Otter said he had to get over a “real philosophical speed bump” to approve any Capitol expansion, particularly if it might expand office space.

Behind the scenes

His style as governor has matched his cowboy rhetoric. He wears fancy boots, keeps his office door open, and has covered the walls there with Idaho cowboy art. He’s even rearranged the office, moving the governor’s desk to a far wall and setting up an open conversation group of four chairs around a coffee table in the center of the room.

He boasts of hosting a meeting there last week with all 19 House Democrats – “just like this, like a big campfire.”

Every day, Otter walks a few blocks to the local YMCA for his daily workout. Often, he can be seen on the streets downtown, waving, shaking hands, and exchanging greetings with people who walk or drive by.

Yet Otter hasn’t called a single news conference in his entire six weeks in office, and he refused to speak publicly about the renovation fight for an entire month, relying instead on back-room discussions.

“I’m not gonna get the cart ahead of the horse,” he said. “They’ve got some work to do upstairs.”

As for calling news conferences, he said, “Haven’t had to – because I’ve been accessible. Anybody that wants to get in and talk to ya, or sometimes I run into folks out in the hallway or in the gym working out. Y’know, sometimes we need to take a little time to arrange it, but by and large, anybody that’s wanted to talk to me about anything has talked to me about whatever they want.”

Rep. John Rusche, D-Lewiston, can attest to that. “I had an issue I wanted to talk to him about. I called, and I had an appointment within 24 hours,” Rusche said. “He sat with me for 20 minutes.”

Getting his bearings

Otter ran campaign commercials criticizing the renovation and expansion project that lawmakers approved last year for the state Capitol. He was spurred into action, he said, when construction fences went up around the Capitol grounds, right outside his office window.

“When the fence went up and they started firing up the chain saws to cut down the trees, I thought, y’know, here’s a point of no return,” he said. “They cut down those trees, you know, that’s the signal. And so that’s when I told Keith to shut ‘er down.”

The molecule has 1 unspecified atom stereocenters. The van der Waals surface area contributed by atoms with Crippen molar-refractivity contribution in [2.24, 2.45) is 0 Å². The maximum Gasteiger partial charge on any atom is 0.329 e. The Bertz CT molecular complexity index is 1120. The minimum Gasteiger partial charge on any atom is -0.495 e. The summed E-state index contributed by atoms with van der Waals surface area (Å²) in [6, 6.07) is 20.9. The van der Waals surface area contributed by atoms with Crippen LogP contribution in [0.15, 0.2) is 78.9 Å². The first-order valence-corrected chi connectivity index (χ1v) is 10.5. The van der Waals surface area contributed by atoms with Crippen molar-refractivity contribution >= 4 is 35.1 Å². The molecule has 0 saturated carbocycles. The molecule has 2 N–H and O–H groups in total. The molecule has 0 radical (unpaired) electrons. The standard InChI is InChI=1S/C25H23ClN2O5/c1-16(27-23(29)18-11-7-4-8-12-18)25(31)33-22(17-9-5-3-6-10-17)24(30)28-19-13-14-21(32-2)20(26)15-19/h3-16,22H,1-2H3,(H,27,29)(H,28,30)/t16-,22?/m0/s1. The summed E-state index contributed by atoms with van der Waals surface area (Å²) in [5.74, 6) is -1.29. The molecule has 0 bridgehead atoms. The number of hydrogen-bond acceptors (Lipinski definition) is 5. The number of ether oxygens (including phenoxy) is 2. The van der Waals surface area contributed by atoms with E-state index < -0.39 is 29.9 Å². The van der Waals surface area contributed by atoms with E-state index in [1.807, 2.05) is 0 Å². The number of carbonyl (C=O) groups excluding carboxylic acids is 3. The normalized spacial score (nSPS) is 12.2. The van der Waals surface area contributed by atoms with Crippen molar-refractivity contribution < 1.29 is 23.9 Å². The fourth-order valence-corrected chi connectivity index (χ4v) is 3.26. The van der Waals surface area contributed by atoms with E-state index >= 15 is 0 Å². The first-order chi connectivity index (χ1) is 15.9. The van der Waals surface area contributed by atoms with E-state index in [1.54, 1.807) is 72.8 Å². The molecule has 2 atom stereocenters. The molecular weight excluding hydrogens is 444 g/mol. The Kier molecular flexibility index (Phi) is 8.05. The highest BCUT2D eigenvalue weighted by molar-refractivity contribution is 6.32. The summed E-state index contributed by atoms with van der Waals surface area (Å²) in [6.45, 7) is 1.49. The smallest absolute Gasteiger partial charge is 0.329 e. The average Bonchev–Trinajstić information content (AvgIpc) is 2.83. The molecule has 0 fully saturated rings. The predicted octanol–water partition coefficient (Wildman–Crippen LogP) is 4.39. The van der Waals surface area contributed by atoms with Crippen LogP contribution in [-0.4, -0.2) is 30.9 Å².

Keith Johnson, former state controller, is Otter’s director of the state Department of Administration, a key agency overseeing the statehouse renovation and expansion. It’s also an agency that Otter wants to disband by July 1, though lawmakers were skeptical at a budget hearing Friday that he could make all the required changes that quickly.

Otter also has proposed two major initiatives that have gone down to defeat in the Legislature: a grocery tax credit aimed at helping Idaho’s lowest-income families, and lowering the supermajority vote requirement to form a new community college district.

Geddes said Otter’s start has been a “little rocky,” but no more so than any other governor. “It takes them a little while to get their bearings and their feet under ‘em,” Geddes said.

Otter also garnered national publicity for telling a sportsmen’s rally that he wanted to bid for the first chance to shoot a wolf once they’re off the endangered species list. “I’m willing to shoot – I’m a hunter and a fisherman,” he told The Spokesman-Review.

He has no regrets, and says, “I haven’t had a bad day since I came here.”

Asked what would make his term successful and how he sees his chances of achieving that, Otter gives a grandiose answer: “Well, certainly solving the water issue, ending up with a superbalanced budget, and at the same time supplying education all the money they need and every agency all the money they need, and having a sizeable tax reduction.”

How would he do that? “I have no idea,” he said, laughing. “I gotta go.”